Some geologic studies done by the US Geological Survey suggested that, under conditions of extreme drought and increased agricultural irrigation the Flint River would “dry up”, or be seriously affected. In order to prevent this from happening in the future, the Director of EPD initiated the FRB Plan in 1999.
EPD is not issuing any new permits for irrigation wells drawing from the Floridan aquifer in the lower Flint River Basin. This are is known as “Subarea 4”, which is part of the ACT-ACF river basin. It encompasses most of the lower Flint River Basin and a small part of the Ochlockonee and Suwannee River basins. Agricultural groundwater permits are available for other aquifers in the lower Flint River basin, such as the Claiborne and Cretaceous aquifers.
No new surface water irrigation permits are being issued for the entire Flint River Basin from Atlanta to Lake Seminole.
The Flint River and its tributaries in southwest Georgia are in direct hydraulic connection with the Floridan aquifer, and receive hundreds of millions of gallons of water from it. Most wells pull water from the Floridan aquifer. The more water pulled from the aquifer, the less water seeps into the Flint and its tributaries.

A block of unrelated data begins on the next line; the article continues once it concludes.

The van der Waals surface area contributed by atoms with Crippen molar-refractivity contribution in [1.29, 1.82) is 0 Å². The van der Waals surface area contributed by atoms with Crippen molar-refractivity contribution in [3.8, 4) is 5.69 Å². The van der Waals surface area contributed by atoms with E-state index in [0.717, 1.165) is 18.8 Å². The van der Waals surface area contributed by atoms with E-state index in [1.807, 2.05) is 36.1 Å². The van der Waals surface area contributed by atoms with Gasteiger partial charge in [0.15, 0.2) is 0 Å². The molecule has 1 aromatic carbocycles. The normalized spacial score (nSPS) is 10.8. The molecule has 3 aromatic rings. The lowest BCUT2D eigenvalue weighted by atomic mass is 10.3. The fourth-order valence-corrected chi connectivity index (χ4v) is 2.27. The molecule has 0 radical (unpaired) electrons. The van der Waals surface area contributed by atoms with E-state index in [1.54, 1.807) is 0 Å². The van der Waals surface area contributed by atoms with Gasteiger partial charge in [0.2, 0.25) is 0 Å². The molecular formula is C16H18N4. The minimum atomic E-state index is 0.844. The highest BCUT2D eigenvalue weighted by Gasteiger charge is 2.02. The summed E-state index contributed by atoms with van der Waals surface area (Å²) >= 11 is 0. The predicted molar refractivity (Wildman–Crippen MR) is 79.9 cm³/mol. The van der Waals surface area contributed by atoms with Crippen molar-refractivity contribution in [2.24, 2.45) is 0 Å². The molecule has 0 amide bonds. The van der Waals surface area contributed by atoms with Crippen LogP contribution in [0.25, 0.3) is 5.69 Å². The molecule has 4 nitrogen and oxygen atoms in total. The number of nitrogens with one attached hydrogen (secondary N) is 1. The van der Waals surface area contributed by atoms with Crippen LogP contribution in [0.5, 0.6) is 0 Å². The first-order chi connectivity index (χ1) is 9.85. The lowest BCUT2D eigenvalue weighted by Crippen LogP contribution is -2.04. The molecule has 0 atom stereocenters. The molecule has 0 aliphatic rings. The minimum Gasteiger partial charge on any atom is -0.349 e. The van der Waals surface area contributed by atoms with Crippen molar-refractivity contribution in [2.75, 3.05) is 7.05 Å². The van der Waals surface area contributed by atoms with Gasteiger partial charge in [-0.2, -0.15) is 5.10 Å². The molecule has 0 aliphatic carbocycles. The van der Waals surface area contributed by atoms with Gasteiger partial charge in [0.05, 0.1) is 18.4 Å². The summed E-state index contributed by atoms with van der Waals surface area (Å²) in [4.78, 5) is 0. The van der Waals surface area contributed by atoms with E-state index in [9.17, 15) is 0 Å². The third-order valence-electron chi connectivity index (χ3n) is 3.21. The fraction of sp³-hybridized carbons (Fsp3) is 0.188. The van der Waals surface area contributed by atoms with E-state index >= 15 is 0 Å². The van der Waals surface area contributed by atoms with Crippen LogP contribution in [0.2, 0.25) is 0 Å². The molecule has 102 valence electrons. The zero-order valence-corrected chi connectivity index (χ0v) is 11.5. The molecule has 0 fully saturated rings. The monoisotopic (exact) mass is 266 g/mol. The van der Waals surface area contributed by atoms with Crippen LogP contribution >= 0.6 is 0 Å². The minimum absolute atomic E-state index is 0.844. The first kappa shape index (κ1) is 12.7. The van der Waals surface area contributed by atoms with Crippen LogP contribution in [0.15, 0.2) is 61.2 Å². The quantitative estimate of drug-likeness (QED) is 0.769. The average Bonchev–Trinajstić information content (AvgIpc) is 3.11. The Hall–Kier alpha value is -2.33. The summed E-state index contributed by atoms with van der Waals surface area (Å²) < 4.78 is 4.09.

Agricultural water use is by far and away the largest category of water use in the Flint River Basin. At the peak of the growing season, farmers in southwest Georgia may use as much as 2 billion gallons of water per day. In contrast, industries and municipalities use only 18% of that.
The FRB Plan will be completed in December 2005. By then we will know whether the moratorium can be lifted in whole, or in part. It is possible that it can be lifted in some areas and not in others. The FRB Plan will be looking carefully at the existing distribution of irrigation wells and surface water pumps, and where people would like to install new ones to see if parts of the basin are already over-committed or not.
Have a question? Please e-mail your question to the Georgia Environmental Protection Division at FRBplan@dnr.state.ga.us.